13 Adapted from materials developed by Susan G. Komen for the Cure Risk FactorsFactors that may increase your risk of breast cancer:Getting older — the older you get, the greater your risk of breast cancerHaving an inherited mutation in the BRCA1 or BRCA2 breast cancer genesHaving a previous biopsy showing hyperplasia or carcinoma in situFamily history of breast cancerHaving high breast density on a mammogramBeing exposed to large amounts of radiation, such as having very frequent spine X-rays during scoliosis treatment or treatment for Hodgkin’s disease at a young agePersonal history of breast or ovarian cancerStarting menopause after age 55Never having childrenHaving your first child after age 35High bone densityBeing overweight after menopause or gaining weight as an adultHaving more than one drink of alcohol per dayCurrently or recently using combined estrogen and progesterone hormone replacement therapy (HRT)Being younger than 12 at the time of your first periodCurrent or recent use of birth control pillsAdapted from materials developed by Susan G. Komen for the Cure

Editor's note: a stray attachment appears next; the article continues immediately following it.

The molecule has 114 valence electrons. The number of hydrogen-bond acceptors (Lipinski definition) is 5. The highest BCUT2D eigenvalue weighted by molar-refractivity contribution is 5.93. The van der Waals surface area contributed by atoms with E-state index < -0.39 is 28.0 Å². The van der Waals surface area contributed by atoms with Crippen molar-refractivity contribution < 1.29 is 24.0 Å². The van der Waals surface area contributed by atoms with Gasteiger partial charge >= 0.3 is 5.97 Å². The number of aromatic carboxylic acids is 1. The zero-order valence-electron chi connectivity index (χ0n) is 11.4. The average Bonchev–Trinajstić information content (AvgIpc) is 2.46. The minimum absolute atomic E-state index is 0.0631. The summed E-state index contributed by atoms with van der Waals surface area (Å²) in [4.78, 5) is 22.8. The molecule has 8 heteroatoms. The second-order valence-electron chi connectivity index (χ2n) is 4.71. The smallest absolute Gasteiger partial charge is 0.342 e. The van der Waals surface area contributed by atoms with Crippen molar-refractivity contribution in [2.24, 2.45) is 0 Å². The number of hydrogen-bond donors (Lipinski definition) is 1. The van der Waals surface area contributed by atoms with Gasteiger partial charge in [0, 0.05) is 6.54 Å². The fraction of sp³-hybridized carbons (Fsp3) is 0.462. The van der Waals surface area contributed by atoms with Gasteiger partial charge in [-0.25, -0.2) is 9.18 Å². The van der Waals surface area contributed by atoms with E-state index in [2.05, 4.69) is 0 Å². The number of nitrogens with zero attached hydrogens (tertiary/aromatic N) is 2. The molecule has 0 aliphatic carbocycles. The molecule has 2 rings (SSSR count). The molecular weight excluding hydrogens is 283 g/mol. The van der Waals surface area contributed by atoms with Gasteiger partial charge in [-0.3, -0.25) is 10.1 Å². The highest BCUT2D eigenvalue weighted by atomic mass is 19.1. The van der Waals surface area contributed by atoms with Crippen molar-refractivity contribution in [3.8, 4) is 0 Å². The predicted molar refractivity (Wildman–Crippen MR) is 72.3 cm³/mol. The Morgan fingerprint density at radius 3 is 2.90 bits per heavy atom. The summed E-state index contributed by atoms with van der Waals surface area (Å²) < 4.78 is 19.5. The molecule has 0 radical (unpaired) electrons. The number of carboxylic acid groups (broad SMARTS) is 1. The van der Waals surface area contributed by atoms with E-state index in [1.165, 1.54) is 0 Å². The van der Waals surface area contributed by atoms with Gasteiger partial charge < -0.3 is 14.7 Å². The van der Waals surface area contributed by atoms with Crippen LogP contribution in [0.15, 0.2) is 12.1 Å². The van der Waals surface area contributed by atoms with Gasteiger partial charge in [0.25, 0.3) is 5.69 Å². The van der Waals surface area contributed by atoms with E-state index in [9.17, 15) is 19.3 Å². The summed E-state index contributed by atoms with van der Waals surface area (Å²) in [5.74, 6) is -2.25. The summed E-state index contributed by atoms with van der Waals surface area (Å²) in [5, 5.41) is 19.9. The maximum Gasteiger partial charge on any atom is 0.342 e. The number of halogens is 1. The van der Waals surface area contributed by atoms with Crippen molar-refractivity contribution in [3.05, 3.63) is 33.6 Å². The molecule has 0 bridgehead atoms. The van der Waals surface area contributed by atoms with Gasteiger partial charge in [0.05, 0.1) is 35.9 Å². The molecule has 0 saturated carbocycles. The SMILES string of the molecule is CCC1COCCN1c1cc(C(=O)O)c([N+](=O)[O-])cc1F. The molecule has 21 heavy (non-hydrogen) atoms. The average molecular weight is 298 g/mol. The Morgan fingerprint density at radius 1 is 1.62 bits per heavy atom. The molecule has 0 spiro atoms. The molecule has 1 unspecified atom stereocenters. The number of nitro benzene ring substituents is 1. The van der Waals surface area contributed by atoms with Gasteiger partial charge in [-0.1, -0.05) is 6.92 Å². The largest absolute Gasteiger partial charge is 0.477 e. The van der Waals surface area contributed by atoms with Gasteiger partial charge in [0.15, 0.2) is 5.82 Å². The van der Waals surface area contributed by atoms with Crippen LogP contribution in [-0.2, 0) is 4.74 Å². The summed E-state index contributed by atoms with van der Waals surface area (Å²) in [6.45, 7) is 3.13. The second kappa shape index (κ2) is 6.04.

14 Adapted from materials developed by Susan G. Komen for the Cure. Signs & SymptomsLump, hard knot or thickeningSwelling, warmth, redness or darkeningChange in the size or shape of nipple or breastDimpling or puckering of the skinItchy, scaly sore or rash on the nipplePulling in of your nipple or other partsNipple discharge that starts suddenlyNew pain in one spot that does not go awayPain or tenderness not associated with menstrual cycleAdapted from materials developed by Susan G. Komen for the Cure.
15 Early Detection Three Steps Annual screening mammogram beginning at age 40Clinical breast exams at least every 3 years at age 20 and every year at age 40Monthly breast self-exams by age 20